- Associated Press - Sunday, December 7, 2014

OWASA, Iowa (AP) - Many former rural Iowa schools are now vacant buildings, and more small schools may feel pressure to close in the next few years.

The Des Moines Register reports (https://dmreg.co/1G3Uyyb ) a budget guarantee that had help small districts with declining enrollments survive expired last year after being phased out over a decade.

So it may become harder for small schools to stay open. Today, Iowa has 338 school districts. In 1950, there were 4,652 districts.

The idle school building in Owasa is symbolic of the trend because local leaders fought a 1958 law that required all schools to be part of a K-12 district.

Owasa’s school closed after an Iowa Supreme Court ruling in 1967, and the town’s population has declined 60 percent since then. Other small Iowa schools may soon join the more than 4,000 idle schools in the state.

“You can battle it, but I think the handwriting is on the wall,” said Robert Fuller, a former state representative and the last surviving Owasa school board member who fought the state’s law and lost.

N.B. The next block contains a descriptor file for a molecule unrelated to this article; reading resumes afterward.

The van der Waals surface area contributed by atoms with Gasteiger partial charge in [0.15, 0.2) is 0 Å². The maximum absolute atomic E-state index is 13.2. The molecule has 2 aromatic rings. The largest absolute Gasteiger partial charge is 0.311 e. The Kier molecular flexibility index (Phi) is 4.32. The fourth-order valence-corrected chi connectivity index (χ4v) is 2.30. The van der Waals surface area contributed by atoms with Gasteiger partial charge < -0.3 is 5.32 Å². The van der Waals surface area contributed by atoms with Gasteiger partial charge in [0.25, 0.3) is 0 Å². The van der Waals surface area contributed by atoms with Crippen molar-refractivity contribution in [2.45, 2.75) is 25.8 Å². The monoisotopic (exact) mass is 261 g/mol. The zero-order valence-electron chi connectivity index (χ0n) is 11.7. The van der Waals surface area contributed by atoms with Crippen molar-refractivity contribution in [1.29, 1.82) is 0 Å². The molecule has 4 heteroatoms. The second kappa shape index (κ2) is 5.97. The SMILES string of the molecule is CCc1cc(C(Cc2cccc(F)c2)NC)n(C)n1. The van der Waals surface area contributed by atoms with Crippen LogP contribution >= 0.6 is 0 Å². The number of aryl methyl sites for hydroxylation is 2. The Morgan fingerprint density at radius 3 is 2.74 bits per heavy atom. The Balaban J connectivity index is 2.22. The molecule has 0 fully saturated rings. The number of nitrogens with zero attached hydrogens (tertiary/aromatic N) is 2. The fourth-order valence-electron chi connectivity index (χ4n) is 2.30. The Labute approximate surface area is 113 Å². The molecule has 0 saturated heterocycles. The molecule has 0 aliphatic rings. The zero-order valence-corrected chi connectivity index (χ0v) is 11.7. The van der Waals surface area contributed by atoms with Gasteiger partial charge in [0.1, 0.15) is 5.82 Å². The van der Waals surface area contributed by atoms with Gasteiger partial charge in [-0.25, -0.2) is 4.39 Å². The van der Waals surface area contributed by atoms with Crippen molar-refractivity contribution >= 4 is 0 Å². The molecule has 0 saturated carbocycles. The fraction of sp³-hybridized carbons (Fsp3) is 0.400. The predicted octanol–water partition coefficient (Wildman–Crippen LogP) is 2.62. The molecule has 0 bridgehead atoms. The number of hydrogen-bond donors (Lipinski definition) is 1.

In Hancock County, the Corwith-Wesley school district is closing at the end of this school year because of the financial pressures. And the Hamburg and Farragut districts in southwestern Iowa are weighing their options.

Last week, voters in Hamburg rejected a plan to merge with the Farragut district, so the 372 students in both districts face uncertainty.

Longtime school historian Bill Sherman said losing a school district can be disastrous.

“If a small town loses a school, they lose their community center and they lose one of the major economic centers,” said Sherman, a retired employee of the Iowa State Education Association. “It’s bad news for small town Iowa to lose a school.”

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Information from: The Des Moines Register, https://www.desmoinesregister.com


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